In families where both parents work, deciding what do to once a child is born can feel like a no-win situation.
A 2013 study by the Pew Research Center found that women are the sole or primary source of income in 40 percent of American households. So the “choice” about going back to work doesn’t always feel like much of one.
And New Yorkers are faced with some of the highest day care costs in the nation. A recent report by Child Care Aware estimated that a two-parent family in New York spends about 16.5 percent of its income on child care. For families that are already operating on a narrow budget, this can feel like a big chunk.
For one Oneonta mother, paying for day care means having to work two, and sometimes three, jobs.
“I’m a full-time teacher, but it’s not enough, so I work more jobs to make ends meet. It definitely affects our food budget. It affects everything. We have to cut back,” she told The Daily Star.
Some people would say that’s her tough luck.
“Do I feel bad that some people have to work more than one job to meet their needs? No. I don’t. ... It’s a personal choice to (have children) and the taxpayers shouldn’t be subsidizing day care,” one commenter wrote on The Daily Star’s website.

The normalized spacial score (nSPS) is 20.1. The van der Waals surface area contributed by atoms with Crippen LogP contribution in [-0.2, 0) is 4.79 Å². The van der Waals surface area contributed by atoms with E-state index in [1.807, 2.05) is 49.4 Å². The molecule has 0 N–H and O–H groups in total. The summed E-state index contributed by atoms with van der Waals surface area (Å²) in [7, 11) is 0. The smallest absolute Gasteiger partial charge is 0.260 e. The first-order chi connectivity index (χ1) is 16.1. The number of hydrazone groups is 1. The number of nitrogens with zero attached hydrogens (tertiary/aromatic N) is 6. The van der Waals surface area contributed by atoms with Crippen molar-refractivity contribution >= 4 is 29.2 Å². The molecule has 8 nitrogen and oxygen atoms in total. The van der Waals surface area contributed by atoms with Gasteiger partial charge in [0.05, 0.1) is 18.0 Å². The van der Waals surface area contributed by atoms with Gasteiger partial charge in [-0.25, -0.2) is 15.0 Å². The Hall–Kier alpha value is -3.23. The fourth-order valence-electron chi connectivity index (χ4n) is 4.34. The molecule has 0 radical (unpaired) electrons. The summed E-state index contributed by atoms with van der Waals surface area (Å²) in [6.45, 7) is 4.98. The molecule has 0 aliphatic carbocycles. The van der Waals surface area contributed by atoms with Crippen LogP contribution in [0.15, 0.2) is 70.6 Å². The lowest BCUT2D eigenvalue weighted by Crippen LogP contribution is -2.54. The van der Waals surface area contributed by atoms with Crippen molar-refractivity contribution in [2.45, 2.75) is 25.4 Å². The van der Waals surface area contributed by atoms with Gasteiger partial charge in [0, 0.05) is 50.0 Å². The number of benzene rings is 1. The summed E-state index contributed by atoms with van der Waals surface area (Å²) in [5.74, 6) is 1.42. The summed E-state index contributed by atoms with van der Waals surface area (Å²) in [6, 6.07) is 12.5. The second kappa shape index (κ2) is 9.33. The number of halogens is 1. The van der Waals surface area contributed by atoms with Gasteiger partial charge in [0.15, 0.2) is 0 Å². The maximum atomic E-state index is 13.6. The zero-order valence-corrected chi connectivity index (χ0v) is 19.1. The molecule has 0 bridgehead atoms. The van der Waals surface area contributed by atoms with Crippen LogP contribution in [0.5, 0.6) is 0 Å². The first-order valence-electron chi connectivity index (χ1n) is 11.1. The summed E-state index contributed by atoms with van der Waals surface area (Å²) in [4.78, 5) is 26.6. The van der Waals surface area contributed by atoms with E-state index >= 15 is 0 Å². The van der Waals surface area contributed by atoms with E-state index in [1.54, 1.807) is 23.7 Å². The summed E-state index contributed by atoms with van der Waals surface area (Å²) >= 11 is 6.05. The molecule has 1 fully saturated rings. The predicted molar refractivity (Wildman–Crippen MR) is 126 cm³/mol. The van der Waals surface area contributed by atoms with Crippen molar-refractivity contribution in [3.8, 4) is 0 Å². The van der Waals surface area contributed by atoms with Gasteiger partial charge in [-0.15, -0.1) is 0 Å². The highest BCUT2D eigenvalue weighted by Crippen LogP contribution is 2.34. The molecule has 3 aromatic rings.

But we don’t agree. Certainly it is a choice to have children. But do we really, as a society, want to tell people to choose between being childless and living below the poverty line?
The one-income family is becoming the exception, not the rule. And our laws and tax codes need to change to accommodate this new reality.
Sen. Kirsten Gillibrand has a proposal to do just that. Gillibrand wants to offer parents a variety of tax credits related to child-care expenses. Businesses would also receive tax incentives to provide on-site day care. And the bill would increase the amount of Child Care and Development Block Grant funding, which provides vouchers and certificates to help low-income families pay for child care.